of species-level trait variation is an active area of research to enhance the ecological realism of PFTs, 42

    which form the basis for vegetation processes and dynamics in ESMs. Using reported measurements, we 43

    developed grass functional trait values (physiological, structural, biochemical, anatomical, phenological, 44

    and disturbance-related) of dominant lineages to improve ESM representations. Our method is 45

    fundamentally different from previous efforts, as it uses phylogenetic relatedness to create lineage-based 46

    functional types (LFTs), situated between species-level trait data and PFT-level abstractions, thus 47

    providing a realistic representation of functional diversity and opening the door to the development of 48

    new vegetation models. 49


    Keywords: C4 photosynthesis, earth system models, evolution, grass biogeography, plant functional 51

    types, vegetation models 52


    Main body: 54


    Introduction 56

    Functional trait variation within and among biomes arises from environmental gradients and evolutionary 57

    histories that vary biogeographically, leading to species with differing ecological behavior and climatic 58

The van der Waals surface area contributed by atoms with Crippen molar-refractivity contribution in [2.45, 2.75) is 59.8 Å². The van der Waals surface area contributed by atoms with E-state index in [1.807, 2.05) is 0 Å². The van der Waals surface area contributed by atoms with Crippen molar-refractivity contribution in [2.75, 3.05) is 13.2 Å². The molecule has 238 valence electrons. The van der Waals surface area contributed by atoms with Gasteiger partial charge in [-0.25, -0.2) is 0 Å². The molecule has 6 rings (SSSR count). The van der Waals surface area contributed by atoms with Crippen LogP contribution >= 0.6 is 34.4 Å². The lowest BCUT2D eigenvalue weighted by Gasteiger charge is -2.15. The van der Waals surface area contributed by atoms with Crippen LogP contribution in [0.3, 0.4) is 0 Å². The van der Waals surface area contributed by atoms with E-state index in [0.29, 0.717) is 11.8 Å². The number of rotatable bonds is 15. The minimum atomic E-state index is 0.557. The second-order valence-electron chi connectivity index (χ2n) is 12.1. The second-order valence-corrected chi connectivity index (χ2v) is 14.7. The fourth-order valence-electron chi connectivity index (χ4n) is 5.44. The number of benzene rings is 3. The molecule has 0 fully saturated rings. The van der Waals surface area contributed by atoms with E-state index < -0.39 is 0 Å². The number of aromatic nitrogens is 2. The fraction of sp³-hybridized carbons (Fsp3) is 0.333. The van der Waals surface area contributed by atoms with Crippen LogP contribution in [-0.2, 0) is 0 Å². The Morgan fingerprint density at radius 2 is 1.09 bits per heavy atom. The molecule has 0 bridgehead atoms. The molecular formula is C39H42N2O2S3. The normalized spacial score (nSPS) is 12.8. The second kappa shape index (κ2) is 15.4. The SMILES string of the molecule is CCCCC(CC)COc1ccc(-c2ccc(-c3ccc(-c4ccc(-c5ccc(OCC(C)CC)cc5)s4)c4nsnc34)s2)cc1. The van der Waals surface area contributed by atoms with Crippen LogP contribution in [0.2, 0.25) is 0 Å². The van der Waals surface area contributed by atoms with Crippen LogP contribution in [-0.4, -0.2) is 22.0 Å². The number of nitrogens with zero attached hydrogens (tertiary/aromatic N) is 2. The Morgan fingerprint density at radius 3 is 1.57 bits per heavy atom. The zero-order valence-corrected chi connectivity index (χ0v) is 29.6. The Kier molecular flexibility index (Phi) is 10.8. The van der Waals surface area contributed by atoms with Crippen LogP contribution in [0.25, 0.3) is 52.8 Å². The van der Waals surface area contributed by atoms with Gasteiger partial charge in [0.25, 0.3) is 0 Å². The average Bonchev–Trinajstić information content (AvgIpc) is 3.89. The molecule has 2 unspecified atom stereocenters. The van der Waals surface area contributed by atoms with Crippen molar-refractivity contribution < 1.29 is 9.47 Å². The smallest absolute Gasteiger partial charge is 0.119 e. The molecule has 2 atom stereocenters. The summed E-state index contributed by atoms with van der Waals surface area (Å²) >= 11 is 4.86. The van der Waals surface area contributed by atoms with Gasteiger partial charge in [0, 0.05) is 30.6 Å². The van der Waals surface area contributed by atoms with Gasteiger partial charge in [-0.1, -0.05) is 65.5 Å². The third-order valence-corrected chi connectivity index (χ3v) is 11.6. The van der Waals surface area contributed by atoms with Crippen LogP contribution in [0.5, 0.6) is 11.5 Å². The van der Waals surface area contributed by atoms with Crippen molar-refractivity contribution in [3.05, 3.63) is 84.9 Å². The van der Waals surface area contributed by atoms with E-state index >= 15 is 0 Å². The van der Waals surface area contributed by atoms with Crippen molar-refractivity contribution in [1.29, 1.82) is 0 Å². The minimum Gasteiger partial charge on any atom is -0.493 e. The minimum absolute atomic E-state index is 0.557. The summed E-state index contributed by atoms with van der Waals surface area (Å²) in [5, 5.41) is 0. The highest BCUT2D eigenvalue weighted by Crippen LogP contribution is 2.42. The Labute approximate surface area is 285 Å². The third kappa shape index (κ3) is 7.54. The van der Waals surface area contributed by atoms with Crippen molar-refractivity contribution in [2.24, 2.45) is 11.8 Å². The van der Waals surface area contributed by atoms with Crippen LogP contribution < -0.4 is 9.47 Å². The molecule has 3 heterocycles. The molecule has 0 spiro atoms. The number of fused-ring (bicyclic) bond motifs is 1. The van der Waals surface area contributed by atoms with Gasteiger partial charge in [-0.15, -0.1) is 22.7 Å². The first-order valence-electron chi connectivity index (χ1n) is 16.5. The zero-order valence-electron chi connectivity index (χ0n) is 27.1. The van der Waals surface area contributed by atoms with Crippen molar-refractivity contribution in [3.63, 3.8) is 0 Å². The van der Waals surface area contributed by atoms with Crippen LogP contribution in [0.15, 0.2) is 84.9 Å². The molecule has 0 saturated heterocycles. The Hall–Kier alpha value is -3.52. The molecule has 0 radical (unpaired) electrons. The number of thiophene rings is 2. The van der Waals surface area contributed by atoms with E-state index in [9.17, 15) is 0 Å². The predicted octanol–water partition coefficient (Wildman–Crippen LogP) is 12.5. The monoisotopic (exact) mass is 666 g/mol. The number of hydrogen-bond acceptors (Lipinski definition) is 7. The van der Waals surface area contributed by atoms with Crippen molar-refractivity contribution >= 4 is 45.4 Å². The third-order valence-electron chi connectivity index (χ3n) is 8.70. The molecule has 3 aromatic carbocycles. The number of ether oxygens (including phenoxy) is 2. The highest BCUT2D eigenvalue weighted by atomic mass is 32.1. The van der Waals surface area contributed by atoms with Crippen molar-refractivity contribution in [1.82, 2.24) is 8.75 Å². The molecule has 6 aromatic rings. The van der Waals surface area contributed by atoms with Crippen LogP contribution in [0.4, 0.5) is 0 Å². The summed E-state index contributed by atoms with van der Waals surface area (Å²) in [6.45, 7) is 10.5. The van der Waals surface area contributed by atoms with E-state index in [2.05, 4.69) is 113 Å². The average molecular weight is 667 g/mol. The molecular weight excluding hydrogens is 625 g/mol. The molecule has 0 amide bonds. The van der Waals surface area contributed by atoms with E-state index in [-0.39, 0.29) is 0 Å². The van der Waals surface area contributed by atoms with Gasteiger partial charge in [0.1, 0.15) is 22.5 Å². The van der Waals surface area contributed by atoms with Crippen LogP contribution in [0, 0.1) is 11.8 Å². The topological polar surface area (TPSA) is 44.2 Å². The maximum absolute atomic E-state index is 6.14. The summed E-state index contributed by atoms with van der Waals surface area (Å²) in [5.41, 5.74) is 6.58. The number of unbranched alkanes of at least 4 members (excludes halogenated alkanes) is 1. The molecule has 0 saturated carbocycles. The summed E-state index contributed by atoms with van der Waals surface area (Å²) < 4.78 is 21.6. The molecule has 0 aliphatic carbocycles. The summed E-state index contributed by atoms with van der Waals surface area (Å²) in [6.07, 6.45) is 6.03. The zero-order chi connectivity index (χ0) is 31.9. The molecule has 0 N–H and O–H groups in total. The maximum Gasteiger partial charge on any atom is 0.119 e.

responses, and differing impacts on ecosystem function, across continents (Lehmann et al., 2014; Higgins 59

    et al., 2016). Earth System Models (ESMs) typically apply abstracted plant functional types (PFTs; but 60

    see Scheiter et al., 2013; Pavlick et al., 2013; Medlyn et al., 2016) to represent physical, biological, and 61

    chemical processes crucial for soil and climate-related decision making and policy. However, PFTs must 62

    generalize across species, and inevitably encapsulate a wide range of plant strategies and vegetation 63

    dynamics, a demand that contrasts with efforts to investigate nuanced and species specific ecological 64

    behavior (Cramer et al., 2001; Bonan, 2008; Sitch et al., 2008; Kattge et al., 2011). Furthermore, PFTs 65

    account for only a modest degree of variation in a wide array of functional traits, ranging from seed mass 66

    to leaf lifespan (LL), in the TRY database (Kattge et al., 2011). For example, standard PFTs may not 67

    105 and is also made available for use under a CC0 license. (which was not certified by peer review) is the author/funder. This article is a US Government work. It is not subject to copyright under 17 USC

    The copyright holder for this preprintthis version posted January 2, 2020. ; bioRxiv preprint

  • generally capture key drought responses in tree species (Anderegg, 2015), although models with a 68

    hydraulics module can be specifically tuned for this purpose (e.g., ecosys; Grant et al., 1995). 69

    Oversimplification of the physiognomic characteristics of PFTs can have major unintended consequences 70

    when simulating ecosystem function (Griffith et al., 2017), such as highly biodiverse savanna ecosystems 71

    (Searchinger et al., 2015). Studies that explicitly incorporate species-level trait variation into vegetation 72